My team walks up and down the Great Highway, being mindful of everything going on. We're loaded with medical supplies and paperwork. In the case of any medical interaction, no matter how trivial, we're to note the runner's number. We live in a litiginous culture, and the lives of medical care-givers are made more complicated as a result.

Soon the repeated thump-thump of helicopter rotor blades intrudes on my thoughts. I look up and see a half-dozen 'copters, several sporting huge televison cameras, doubtlessly focussed on the front-runners. Then the first male runner crosses the finish line. Several more men. A few moments later the first female runner crosses the finish line, and as are all the front-runners, is channeled into a special area to be tended to by the powers that be. There's a cynical old saw that says the front-runners have taken off from San Francisco International Airport before the last runners have crossed the finish line. It might be true.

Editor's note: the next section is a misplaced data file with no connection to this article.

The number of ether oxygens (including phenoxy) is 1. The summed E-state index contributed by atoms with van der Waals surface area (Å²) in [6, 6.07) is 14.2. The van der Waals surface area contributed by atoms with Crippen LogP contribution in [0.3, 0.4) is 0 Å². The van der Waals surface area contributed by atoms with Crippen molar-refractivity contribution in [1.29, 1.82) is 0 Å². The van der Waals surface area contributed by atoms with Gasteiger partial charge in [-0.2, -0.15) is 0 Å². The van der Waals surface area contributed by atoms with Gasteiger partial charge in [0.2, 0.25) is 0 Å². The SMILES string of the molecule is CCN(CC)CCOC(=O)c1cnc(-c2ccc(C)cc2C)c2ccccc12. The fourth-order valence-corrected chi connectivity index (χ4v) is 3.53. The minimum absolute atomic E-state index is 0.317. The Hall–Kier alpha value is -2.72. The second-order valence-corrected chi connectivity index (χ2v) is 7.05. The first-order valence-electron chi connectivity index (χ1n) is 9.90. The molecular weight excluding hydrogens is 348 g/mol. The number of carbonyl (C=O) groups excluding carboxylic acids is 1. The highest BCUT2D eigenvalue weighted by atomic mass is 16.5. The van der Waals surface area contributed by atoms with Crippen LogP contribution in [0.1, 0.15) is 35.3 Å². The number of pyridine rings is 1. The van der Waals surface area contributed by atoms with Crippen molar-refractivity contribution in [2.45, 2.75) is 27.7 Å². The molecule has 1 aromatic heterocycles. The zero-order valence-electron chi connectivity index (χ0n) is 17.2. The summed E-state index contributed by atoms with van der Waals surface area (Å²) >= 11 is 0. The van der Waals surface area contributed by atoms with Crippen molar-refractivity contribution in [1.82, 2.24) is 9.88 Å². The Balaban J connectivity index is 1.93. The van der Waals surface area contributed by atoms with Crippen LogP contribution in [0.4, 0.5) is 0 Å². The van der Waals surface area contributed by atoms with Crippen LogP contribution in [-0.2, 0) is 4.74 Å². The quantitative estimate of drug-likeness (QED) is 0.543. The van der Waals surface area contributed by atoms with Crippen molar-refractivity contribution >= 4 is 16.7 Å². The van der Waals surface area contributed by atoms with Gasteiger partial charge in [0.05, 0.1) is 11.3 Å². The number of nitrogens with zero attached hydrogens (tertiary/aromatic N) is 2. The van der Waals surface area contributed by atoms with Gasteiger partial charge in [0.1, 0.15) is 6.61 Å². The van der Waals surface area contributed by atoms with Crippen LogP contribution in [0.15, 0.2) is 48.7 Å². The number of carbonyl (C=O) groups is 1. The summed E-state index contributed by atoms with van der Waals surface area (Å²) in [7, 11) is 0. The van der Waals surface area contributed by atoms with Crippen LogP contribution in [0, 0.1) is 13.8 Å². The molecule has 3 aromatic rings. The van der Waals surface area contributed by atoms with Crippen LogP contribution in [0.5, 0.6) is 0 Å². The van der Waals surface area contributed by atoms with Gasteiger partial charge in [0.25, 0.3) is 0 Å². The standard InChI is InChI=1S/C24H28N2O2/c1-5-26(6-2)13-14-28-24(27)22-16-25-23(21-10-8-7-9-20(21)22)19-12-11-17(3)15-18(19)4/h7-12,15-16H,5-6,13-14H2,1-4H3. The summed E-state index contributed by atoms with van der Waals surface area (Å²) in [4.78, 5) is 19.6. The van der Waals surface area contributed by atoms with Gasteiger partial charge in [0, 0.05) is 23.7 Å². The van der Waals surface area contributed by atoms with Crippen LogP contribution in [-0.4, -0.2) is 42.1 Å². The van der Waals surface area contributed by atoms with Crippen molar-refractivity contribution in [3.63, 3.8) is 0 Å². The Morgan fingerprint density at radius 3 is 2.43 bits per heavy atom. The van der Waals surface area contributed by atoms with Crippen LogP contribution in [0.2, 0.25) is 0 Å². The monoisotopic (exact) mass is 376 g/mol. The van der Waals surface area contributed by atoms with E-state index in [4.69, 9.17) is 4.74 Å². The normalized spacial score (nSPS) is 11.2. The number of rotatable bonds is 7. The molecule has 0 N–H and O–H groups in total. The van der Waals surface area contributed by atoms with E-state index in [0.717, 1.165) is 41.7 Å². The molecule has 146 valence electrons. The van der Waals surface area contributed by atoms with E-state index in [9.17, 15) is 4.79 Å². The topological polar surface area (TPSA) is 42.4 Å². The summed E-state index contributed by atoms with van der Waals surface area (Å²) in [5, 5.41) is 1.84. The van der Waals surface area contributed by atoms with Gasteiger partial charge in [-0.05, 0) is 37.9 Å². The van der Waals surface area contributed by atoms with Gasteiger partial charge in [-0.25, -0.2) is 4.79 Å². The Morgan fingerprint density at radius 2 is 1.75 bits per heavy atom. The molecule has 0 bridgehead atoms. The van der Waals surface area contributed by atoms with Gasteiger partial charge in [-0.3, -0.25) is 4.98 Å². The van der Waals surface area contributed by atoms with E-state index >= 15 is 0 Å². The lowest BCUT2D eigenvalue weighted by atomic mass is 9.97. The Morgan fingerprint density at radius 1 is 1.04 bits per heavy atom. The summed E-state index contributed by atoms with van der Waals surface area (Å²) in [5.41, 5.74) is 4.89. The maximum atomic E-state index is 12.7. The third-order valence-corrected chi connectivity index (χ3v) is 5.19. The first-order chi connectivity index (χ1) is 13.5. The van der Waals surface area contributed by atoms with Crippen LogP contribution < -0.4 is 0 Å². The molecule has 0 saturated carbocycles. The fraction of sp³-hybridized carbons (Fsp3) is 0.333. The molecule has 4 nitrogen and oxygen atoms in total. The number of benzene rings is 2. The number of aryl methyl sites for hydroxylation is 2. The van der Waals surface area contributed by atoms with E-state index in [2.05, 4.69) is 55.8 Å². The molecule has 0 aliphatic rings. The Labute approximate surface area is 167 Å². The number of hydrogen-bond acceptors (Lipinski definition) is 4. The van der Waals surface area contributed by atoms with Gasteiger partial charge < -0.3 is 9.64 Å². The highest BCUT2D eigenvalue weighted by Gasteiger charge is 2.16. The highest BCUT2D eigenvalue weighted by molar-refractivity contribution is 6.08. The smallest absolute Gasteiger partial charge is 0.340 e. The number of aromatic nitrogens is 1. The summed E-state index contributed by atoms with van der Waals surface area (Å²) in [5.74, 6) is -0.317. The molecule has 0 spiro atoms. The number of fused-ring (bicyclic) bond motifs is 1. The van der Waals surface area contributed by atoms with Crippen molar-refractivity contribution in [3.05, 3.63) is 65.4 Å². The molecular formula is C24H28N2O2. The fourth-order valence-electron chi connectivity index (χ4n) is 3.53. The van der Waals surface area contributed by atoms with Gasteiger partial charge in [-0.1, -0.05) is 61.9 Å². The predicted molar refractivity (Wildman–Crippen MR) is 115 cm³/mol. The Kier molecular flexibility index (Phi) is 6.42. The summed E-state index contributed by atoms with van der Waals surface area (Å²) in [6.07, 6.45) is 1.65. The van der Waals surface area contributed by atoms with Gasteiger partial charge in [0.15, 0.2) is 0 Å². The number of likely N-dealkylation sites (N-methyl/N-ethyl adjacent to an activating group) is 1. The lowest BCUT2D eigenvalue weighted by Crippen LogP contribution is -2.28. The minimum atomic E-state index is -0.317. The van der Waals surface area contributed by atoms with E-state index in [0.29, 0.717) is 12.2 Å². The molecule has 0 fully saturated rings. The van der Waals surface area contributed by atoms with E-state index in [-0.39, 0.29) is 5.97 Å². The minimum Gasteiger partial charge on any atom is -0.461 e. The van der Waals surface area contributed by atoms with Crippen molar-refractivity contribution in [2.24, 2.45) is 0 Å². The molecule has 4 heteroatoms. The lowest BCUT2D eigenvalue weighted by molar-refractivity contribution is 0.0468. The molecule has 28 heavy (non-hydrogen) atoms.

first female
my MATHere are my teammates, two Emergency Medical Technicians. They're standing in front of two Red Cross emergency care vehicles a few hundred feet south of the finish line. The vehicle on the right is a Chevy Suburban outfitted with a variety of radios. The vehicle on the left is a self-contained emergency care shelter, complete with army cots, blankets, medical supplies, radios, food, and a coffee pot or two. (On many a cold evening have my spirits been lifted when the Red Cross "meal-mobile" has driven into a wilderness rescue base camp.)